SANAA Feb 4 Shi'ite Muslim rebels and Sunni
tribesmen agreed a local ceasefire in northern Yemen on Tuesday
after clashes between the rivals killed about 60 people there
last week, tribal sources said.
Tribal sources told Reuters on Tuesday the truce, mediated
by the mayor of the capital Sanaa, stipulated that fighters from
both sides withdraw from the area and let the army deploy.
The fighting is just one challenge facing U.S.-allied Yemen,
where authorities are struggling to shore up control in the face
of internal conflicts, poor governance and poverty.
The stability of Yemen, which neighbours top oil exporter
Saudi Arabia, is of major concern to the West which is worried
about the repercussions of a complete breakdown in security in
Yemen, home to al Qaeda in the Arabian Peninsula.
On Sunday Shi'ite Houthi fighters and their allies from the
Hashed tribal federation seized control of al-Khamri, a region
in Omran province associated with the powerful al-Ahmar clan, an
ally of Salafis, adherents of an austere brand of Sunni Islam.
The latest fighting was the worst since clashes began in
October when Houthi rebels, who hold much of northern Saada
province on the Saudi border, moved against Salafi forces in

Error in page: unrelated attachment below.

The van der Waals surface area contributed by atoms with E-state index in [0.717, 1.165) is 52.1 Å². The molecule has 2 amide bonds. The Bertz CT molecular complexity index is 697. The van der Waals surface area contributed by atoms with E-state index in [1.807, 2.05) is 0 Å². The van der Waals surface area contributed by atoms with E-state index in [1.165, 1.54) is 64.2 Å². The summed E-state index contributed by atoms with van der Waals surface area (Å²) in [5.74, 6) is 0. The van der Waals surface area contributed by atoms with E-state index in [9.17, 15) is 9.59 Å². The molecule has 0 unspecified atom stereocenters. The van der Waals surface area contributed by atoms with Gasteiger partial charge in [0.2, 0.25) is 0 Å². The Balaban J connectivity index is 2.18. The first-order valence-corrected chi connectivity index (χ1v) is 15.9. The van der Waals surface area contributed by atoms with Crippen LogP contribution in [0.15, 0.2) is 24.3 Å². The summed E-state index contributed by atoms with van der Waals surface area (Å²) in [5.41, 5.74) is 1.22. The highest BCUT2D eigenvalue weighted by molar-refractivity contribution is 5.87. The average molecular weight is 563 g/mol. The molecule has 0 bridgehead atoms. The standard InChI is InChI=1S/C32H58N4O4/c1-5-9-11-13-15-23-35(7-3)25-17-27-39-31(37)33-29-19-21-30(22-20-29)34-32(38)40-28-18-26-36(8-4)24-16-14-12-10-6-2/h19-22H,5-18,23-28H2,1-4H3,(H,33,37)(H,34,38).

Saada's Dammaj town. The Houthis accused the Salafis of
recruiting foreign fighters to attack them.
Underscoring the growing instability in Yemen, a bomb
targeting a bus carrying Yemeni soldiers in the capital Sanaa
killed two people on Tuesday, a medical source said.
The blast was the latest in a series of security incidents
to hit the country in less than a week. Two Westerners have been
kidnapped since Friday and three explosions near the French
embassy, the defence ministry and the central bank, shook the
capital late on Sunday.
"I was far away from the bus and I suddenly saw a big
explosion near the side where the driver sits," said Ahmed, a
"Six ambulances arrived and started transporting the
soldiers, there was blood spilling everywhere," he said.
(Reporting by Mohamed Ghobari; Writing by Yara Bayoumy, Editing
by William Maclean and Tom Heneghan)